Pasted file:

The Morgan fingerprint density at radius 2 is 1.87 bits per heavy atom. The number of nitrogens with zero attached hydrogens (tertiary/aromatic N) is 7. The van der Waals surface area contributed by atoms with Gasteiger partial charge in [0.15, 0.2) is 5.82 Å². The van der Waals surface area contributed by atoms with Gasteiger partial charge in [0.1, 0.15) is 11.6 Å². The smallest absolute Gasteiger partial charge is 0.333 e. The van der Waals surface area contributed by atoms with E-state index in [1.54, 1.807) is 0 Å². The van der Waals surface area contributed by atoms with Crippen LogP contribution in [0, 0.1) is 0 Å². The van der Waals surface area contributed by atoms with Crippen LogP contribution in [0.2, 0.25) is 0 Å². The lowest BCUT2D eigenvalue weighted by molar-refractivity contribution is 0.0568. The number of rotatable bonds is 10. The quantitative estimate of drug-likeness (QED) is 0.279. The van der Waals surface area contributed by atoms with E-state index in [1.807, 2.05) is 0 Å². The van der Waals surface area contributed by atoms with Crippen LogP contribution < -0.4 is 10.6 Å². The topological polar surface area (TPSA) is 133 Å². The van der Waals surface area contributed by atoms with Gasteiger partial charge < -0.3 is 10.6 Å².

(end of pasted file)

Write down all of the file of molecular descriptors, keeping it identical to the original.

The Morgan fingerprint density at radius 2 is 1.87 bits per heavy atom. The number of nitrogens with zero attached hydrogens (tertiary/aromatic N) is 7. The van der Waals surface area contributed by atoms with Gasteiger partial charge in [0.15, 0.2) is 5.82 Å². The van der Waals surface area contributed by atoms with Gasteiger partial charge in [0.1, 0.15) is 11.6 Å². The smallest absolute Gasteiger partial charge is 0.333 e. The van der Waals surface area contributed by atoms with E-state index in [1.54, 1.807) is 0 Å². The van der Waals surface area contributed by atoms with Crippen LogP contribution in [0, 0.1) is 0 Å². The van der Waals surface area contributed by atoms with Crippen LogP contribution in [0.2, 0.25) is 0 Å². The lowest BCUT2D eigenvalue weighted by molar-refractivity contribution is 0.0568. The number of rotatable bonds is 10. The quantitative estimate of drug-likeness (QED) is 0.279. The van der Waals surface area contributed by atoms with E-state index in [1.807, 2.05) is 0 Å². The van der Waals surface area contributed by atoms with Crippen LogP contribution < -0.4 is 10.6 Å². The topological polar surface area (TPSA) is 133 Å². The van der Waals surface area contributed by atoms with Gasteiger partial charge < -0.3 is 10.6 Å².